Antideference: COVID, Climate, and the Rise of the Major Questions Canon

Volume 108

108 Va. L. Rev. Online 174
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*Professor of Law, University of South Carolina.Show More

Skepticism on the Supreme Court toward administrative authority has evolved into open hostility over the course of the past year in two cases related to the COVID-19 pandemic. The legal vehicle was not, as widely expected, rejection of Chevron’s deference rule or a reanimation of the nondelegation doctrine. Instead, it was formal elevation of the “major questions doctrine” into a substantive canon of construction. This new canon significantly curtails not only executive power (via agencies) but Congress’s legislative authority—and, ultimately, democratic control of policy. It adds a new veto point to the American political system, licensing judges to reject any delegation of power they deem economically or politically significant with little regard for statutory text. The only remedy is a super-clear statement in legislation, similarly subject to judicial discretion. For such major cases, the Court has shifted from deference to antideference, actively antagonistic to delegated power. By its architects’ own admission, this canon is simply the nondelegation doctrine in disguise. It threatens to cripple the administrative state, particularly in emergencies and in areas of evolving science, such as pandemics and climate change.

Introduction

Over roughly the last two decades, it has become increasingly clear that a majority on the Supreme Court aims to reduce the power and reach of the administrative state in the American constitutional order.1.SeeGillian E. Metzger, Foreword: 1930s Redux: The Administrative State Under Siege, 131 Harv. L. Rev. 2, 3–6 (2017); see also Lisa Heinzerling, The Power Canons, 58 Wm. & Mary L. Rev. 1933, 1969–71 (2017) (noting several Justices have “constitutionally inspired anxieties about the modern administrative state”).Show More Most observers of this trend have focused on two potential changes in doctrine: an end to the practice of deferring to agency interpretations of ambiguous statutes (i.e., Chevron deference)2.See, e.g., Nathan Richardson, Deference Is Dead (Long Live Chevron), 73 Rutgers U. L. Rev. 441, 445 (2021) [hereinafter Richardson, Deference is Dead]; seealso Valerie C. Brannon & Jared P Cole, Cong. Rsch. Serv., LSB10204, Deference and its Discontents: Will the Supreme Court Overrule Chevron? (2018) (discussing predictions that Chevron will be overturned).Show More and a revival of the principle that some Congressional delegations of power to agencies are so broad as to violate the Constitution (i.e., nondelegation).3.See,e.g., Heinzerling, supranote 1, at 1970.Show More These two judicial forbearance doctrines have remained stable pillars of the administrative state for decades. A shift in either would reallocate authority over substantial parts of American law and American life from agencies, the President, and Congress to the Court. Despite strong rumblings,4.See Gundy v. United States, 139 S. Ct. 2116, 2131 (2019) (Gorsuch, J., dissenting); seealsoSAS Inst., Inc. v. Iancu, 138 S. Ct. 1348, 1358 (2017) (“[W]hether Chevron should remain is a question we may leave for another day.”); Gutierrez-Brizuela v. Lynch, 834 F.3d 1142, 1149–58 (10th Cir. 2016) (Gorsuch, J., concurring) (calling for Chevron to be reconsidered).Show More neither of these doctrinal changes has happened—at least not yet and not officially. Chevron remains good law (albeit severely weakened at the Supreme Court level),5.See Richardson, Deference is Dead, supra note 2, at 443.Show More and the nondelegation doctrine’s slumber was narrowly preserved in 2019’s Gundy v. United States.6.139 S. Ct. 2116, 2119–20 (2019).Show More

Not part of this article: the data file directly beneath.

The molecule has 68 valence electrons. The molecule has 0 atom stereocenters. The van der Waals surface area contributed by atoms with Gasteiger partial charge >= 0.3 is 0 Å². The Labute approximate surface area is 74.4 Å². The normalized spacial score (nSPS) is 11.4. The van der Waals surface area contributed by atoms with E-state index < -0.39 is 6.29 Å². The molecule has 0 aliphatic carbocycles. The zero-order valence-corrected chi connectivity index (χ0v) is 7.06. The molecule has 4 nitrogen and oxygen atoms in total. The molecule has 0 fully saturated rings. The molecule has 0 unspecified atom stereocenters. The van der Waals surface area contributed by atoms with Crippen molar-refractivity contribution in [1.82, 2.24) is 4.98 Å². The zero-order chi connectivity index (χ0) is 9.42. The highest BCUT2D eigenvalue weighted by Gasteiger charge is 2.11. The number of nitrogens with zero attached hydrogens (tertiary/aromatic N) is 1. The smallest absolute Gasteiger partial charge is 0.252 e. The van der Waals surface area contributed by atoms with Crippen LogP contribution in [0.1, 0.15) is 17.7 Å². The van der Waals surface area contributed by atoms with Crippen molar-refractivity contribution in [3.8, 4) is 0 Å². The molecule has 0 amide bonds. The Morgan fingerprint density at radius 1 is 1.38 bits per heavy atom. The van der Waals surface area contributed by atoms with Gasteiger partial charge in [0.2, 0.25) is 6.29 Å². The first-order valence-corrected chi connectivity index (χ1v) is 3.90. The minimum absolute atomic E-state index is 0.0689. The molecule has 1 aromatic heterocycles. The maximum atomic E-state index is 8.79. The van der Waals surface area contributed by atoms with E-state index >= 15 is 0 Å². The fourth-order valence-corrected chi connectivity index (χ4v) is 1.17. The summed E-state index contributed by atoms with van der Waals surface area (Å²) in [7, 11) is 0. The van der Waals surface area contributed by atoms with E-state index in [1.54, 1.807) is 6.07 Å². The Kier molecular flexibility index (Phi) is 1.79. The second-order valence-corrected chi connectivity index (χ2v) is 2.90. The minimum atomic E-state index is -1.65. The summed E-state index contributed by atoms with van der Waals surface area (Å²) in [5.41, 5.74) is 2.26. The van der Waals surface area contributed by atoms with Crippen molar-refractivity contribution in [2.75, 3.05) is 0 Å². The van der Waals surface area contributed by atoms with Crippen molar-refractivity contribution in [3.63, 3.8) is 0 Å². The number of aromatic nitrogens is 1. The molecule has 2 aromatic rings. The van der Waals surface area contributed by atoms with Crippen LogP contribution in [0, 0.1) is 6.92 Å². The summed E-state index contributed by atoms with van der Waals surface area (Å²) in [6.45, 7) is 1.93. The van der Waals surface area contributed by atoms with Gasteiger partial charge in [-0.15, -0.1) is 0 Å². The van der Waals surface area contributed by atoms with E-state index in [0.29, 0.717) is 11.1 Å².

But in two recent cases striking down agency actions related to the COVID-19 pandemic—a CDC eviction moratorium7.Ala. Ass’n of Realtors v. HHS, 141 S. Ct. 2485, 2486–90 (2021).Show More and an OSHA vaccine-or-test mandate for large employers8.Nat’l Fed’n of Indep. Bus. v. OSHA (The Vaccine Case), 142 S. Ct. 661, 662, 665–67 (2022).Show More—the Court made an equally significant but almost completely unheralded anti-administrative doctrinal change. In so doing, it has arrogated to itself broad discretionary power to reject delegations of authority to administrative agencies without openly altering any doctrinal principle. Instead, the anti-administrativists have stolen a march via expansion of the “major questions doctrine” into a substantive canon of statutory construction.